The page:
Project Updates


06/29/2021: Soita Spring Project Complete!

Malekha West Community now has access to clean water! We transformed Soita Spring into a flowing source of water, thanks to your donation. Our team protected the spring and trained the community on improved sanitation and hygiene practices, including COVID-19 prevention.

"As a parent, much will change in my life. Hygiene standards will increase, there will be minimal cases of disease, which will contribute to good health among us. Having access to clean and safe water will allow me to be in a good position to empower myself to do agribusiness," said Margret Musa, a female farmer.

Children were just as excited as the adults about the new water point.

"The entire community hygiene standards will increase. Personally, I will live a healthy, happy life full of joy with minimal cases of disease. This will ensure that I get more time on academics to achieve my goals and no absenteeism due to lack of water. I will also do agriculture in our community," said student Abigael.


Preparing for Spring Protection

Community members worked together to source and carried all locally available construction materials to the spring. These included bricks, sand, stones, and fencing poles. Some people also chiseled away at large stones to break them down into the gravel. Because people have to carry most items by hand, the materials collection process can take anywhere from a few weeks to months.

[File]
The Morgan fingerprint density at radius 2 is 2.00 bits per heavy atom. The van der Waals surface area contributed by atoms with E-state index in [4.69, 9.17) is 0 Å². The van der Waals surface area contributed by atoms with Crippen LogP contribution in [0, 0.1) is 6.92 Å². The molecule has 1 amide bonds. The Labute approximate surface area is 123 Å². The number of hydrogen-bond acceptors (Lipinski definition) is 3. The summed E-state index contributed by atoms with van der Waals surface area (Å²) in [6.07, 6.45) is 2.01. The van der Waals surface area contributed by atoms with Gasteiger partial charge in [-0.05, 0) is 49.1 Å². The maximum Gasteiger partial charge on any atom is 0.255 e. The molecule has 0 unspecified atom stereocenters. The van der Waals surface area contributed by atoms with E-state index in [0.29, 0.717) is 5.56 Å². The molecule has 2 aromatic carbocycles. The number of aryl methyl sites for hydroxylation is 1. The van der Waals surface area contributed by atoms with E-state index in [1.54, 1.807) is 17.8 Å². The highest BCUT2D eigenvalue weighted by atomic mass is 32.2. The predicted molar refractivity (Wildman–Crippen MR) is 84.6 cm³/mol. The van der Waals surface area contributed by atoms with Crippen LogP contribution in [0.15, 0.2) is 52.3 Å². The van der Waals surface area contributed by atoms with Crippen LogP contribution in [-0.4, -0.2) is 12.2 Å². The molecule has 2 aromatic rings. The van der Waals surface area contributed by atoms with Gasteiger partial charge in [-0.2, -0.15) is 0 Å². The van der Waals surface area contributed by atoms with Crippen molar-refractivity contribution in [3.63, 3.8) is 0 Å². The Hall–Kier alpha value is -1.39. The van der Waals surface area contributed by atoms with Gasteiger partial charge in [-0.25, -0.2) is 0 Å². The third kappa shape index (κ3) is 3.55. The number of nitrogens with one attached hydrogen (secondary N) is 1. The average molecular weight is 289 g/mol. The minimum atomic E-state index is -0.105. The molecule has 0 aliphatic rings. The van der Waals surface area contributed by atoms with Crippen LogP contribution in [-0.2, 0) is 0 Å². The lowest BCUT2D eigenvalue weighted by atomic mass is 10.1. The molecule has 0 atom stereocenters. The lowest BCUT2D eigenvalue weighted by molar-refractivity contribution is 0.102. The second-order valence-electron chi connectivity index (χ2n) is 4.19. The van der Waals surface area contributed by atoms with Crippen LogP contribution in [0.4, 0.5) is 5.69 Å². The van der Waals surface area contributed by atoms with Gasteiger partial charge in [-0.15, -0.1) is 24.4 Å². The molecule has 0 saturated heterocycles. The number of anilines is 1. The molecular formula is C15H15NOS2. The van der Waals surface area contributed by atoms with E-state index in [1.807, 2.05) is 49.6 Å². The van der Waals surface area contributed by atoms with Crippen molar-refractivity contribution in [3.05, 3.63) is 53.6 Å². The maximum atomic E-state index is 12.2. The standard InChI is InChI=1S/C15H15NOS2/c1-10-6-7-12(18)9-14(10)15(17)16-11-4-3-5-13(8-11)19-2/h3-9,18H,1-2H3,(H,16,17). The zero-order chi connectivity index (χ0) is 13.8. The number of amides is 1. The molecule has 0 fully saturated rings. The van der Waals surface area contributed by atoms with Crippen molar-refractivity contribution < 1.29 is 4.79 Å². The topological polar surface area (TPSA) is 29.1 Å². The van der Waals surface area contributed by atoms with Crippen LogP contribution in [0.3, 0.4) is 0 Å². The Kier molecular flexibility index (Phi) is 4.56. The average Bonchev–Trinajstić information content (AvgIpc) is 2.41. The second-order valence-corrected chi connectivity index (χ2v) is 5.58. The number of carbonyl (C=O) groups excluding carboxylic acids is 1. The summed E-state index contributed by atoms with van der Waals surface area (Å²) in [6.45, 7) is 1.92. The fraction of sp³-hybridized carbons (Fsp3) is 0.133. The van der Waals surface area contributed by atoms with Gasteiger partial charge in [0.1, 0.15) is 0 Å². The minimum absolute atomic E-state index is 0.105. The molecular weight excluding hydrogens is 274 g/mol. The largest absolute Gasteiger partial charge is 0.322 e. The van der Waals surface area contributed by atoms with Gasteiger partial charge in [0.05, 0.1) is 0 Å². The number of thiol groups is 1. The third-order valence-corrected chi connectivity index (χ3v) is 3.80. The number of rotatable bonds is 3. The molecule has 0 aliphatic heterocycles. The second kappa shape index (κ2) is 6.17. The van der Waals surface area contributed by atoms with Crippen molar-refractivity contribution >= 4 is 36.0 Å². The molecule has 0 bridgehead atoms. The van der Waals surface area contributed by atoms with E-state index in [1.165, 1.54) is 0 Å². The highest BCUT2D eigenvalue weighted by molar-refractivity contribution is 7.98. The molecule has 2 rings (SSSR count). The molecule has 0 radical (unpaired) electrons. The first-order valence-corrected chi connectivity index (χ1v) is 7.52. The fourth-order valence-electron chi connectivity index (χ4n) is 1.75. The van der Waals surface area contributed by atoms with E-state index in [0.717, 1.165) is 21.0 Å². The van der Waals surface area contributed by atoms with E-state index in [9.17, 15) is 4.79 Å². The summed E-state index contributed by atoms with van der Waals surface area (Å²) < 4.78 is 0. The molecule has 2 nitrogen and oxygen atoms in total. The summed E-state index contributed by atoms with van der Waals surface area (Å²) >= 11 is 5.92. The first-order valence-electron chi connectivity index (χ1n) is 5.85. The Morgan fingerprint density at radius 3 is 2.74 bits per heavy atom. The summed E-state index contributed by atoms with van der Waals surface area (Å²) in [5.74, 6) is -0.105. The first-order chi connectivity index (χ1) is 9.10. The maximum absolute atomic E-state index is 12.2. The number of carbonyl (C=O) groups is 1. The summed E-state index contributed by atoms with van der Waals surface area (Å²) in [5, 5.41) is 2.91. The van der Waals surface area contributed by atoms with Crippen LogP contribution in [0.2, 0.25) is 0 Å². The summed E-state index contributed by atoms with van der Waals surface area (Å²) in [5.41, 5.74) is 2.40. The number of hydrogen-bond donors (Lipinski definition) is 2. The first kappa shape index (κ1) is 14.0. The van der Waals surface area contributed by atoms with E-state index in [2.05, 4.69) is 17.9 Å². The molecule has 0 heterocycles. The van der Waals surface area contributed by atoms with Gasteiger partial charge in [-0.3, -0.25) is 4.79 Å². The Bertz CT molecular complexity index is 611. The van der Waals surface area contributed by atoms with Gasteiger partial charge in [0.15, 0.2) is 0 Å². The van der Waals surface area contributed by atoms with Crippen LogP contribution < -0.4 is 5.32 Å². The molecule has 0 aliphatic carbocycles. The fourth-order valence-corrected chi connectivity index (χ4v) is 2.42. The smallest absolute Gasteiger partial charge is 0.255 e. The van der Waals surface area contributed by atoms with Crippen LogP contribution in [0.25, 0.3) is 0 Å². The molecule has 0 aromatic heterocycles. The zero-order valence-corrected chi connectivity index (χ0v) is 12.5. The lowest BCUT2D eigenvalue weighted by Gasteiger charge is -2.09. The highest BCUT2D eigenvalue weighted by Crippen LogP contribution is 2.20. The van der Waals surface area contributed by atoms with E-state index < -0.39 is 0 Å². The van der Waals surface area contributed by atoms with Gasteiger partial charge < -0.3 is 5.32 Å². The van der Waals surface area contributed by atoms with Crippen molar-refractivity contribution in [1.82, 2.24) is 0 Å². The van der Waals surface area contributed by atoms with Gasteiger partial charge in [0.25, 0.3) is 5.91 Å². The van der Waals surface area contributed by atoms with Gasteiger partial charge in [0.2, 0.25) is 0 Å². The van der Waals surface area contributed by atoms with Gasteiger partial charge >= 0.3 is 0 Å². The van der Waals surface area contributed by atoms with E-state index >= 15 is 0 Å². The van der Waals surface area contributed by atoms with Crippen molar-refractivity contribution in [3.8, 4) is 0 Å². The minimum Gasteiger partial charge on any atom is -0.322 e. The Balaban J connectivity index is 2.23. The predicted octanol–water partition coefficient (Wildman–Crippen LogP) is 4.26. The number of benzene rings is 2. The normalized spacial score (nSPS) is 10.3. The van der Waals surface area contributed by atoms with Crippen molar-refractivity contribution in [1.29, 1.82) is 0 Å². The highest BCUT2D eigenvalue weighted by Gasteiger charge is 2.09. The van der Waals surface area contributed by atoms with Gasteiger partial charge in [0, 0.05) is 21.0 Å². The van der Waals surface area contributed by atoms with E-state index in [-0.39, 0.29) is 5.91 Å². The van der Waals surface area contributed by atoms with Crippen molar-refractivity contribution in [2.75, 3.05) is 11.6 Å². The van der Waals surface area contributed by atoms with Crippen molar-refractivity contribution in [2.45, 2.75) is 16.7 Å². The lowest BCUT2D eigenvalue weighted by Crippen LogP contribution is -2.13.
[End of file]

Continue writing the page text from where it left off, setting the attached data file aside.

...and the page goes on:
When everything was prepared, we sent a lorry to the community to deliver the rest of the construction materials, including the cement, plastic tarps, and hardware. Then, our artisan and field officers deployed to the spring to begin work. Individual households provided meals throughout each day to sustain the work team.

From Open Source to Protected Spring: A Step-by-Step Process

At last, it was time to dig in at the spring! Women and men lent their strength to the artisan each day to help with the manual labor. First, we cleared and excavated the spring area. Next, we dug a drainage channel below the spring and several surface runoff diversion channels above and around the spring. These help to divert environmental contaminants carried by the rains away from the spring.